BACKGROUND: The Royal College of Pathologists of Australasia (RCPA) Porphyrin Quality Assurance Program assesses the measurement of urine, faecal, plasma and whole blood porphyrins and their components plus urinary porphobilinogen and delta aminolaevulinic acid and has laboratories enrolled from around the world. It was observed that there was a wide scatter in results submitted to some subsections of the program. METHODS: A detailed questionnaire covering the analytical techniques used in the diagnosis of porphyria was sent to all laboratories enrolled in the RCPA Porphyrin Quality Assurance Program...
May 2015: Clinical Biochemist. Reviews
Paolo Ventura, Maria Domenica Cappellini, Gianfranco Biolcati, Claudio Carmine Guida, Emilio Rocchi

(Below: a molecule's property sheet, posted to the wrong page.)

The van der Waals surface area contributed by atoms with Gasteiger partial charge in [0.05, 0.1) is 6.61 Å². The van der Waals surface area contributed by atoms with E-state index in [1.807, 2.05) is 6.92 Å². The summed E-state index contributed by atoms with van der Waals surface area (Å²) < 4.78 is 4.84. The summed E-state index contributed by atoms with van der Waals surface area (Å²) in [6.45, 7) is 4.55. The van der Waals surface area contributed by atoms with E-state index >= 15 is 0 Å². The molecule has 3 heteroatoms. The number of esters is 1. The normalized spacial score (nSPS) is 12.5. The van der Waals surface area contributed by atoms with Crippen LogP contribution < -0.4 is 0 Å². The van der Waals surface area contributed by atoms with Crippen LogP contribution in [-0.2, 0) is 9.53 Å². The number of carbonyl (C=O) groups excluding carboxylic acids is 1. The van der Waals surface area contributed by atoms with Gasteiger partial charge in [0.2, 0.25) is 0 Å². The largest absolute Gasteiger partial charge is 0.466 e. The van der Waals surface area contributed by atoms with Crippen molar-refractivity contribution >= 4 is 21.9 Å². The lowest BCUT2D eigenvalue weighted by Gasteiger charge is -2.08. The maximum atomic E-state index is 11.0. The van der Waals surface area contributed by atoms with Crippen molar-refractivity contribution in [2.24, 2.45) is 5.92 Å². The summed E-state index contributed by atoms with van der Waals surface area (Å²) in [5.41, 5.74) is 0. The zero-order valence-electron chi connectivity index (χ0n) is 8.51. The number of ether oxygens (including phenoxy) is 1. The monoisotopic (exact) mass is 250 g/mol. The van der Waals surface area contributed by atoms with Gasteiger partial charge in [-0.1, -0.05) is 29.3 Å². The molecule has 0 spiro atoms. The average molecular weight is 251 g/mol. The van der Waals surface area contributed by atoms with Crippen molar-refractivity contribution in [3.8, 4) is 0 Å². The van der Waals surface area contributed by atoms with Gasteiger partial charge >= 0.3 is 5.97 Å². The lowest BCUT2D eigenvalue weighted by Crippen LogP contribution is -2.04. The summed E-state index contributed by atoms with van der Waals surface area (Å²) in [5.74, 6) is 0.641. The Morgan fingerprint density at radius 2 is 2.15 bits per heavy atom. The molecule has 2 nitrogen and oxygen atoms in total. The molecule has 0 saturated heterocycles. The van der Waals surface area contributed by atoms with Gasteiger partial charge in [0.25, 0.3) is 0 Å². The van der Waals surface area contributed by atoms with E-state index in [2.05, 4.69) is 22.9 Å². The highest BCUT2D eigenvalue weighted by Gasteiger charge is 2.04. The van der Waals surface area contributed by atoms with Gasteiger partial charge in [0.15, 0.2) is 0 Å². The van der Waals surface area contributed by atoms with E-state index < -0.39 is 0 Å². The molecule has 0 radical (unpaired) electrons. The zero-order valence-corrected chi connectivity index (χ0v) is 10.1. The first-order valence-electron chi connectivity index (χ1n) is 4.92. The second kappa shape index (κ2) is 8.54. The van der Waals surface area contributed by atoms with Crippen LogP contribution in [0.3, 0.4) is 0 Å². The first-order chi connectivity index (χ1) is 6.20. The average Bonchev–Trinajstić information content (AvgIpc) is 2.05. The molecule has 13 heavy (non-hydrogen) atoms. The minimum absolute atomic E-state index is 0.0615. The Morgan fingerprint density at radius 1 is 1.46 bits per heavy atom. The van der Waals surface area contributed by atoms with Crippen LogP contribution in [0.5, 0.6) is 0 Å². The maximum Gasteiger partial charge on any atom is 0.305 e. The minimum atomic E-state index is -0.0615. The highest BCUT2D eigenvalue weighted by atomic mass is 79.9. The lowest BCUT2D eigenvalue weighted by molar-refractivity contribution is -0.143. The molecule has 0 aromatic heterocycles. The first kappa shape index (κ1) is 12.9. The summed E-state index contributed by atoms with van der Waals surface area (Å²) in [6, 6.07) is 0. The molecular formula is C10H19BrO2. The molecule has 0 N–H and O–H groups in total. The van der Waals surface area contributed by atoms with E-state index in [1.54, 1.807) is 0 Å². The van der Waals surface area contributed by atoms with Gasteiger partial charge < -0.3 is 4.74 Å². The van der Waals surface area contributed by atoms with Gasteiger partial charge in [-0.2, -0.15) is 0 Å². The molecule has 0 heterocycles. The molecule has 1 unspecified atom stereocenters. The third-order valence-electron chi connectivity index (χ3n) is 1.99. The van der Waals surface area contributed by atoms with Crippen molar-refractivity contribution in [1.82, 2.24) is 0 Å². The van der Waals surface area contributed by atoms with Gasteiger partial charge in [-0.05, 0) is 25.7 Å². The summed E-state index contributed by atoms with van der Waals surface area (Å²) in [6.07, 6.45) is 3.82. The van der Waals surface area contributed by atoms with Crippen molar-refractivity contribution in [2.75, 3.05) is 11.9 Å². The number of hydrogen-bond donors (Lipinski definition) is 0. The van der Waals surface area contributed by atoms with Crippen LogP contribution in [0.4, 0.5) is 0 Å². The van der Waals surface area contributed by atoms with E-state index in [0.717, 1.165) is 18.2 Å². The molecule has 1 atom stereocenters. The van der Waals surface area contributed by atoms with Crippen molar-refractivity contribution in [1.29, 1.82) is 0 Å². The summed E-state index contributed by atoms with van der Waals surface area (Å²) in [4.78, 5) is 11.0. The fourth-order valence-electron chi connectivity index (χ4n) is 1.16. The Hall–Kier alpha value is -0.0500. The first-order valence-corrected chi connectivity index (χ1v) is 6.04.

Acute porphyrias are a heterogeneous group of metabolic disorders resulting from a variable catalytic defect of four enzymes out of the eight involved in the haem biosynthesis pathway; they are rare and mostly inherited diseases, but in some circumstances, the metabolic disturbance may be acquired. Many different environmental factors or pathological conditions (such as drugs, calorie restriction, hormones, infections, or alcohol abuse) often play a key role in triggering the clinical exacerbation (acute porphyric attack) of these diseases that may often mimic many other more common acute medical and neuropsychiatric conditions and whose delayed diagnosis and treatment may be fatal...
July 2014: European Journal of Internal Medicine
Cynthia Fernández-Lainez, Isabel Ibarra-González, Leticia Belmont-Martínez, Susana Monroy-Santoyo, Sara Guillén-López, Marcela Vela-Amieva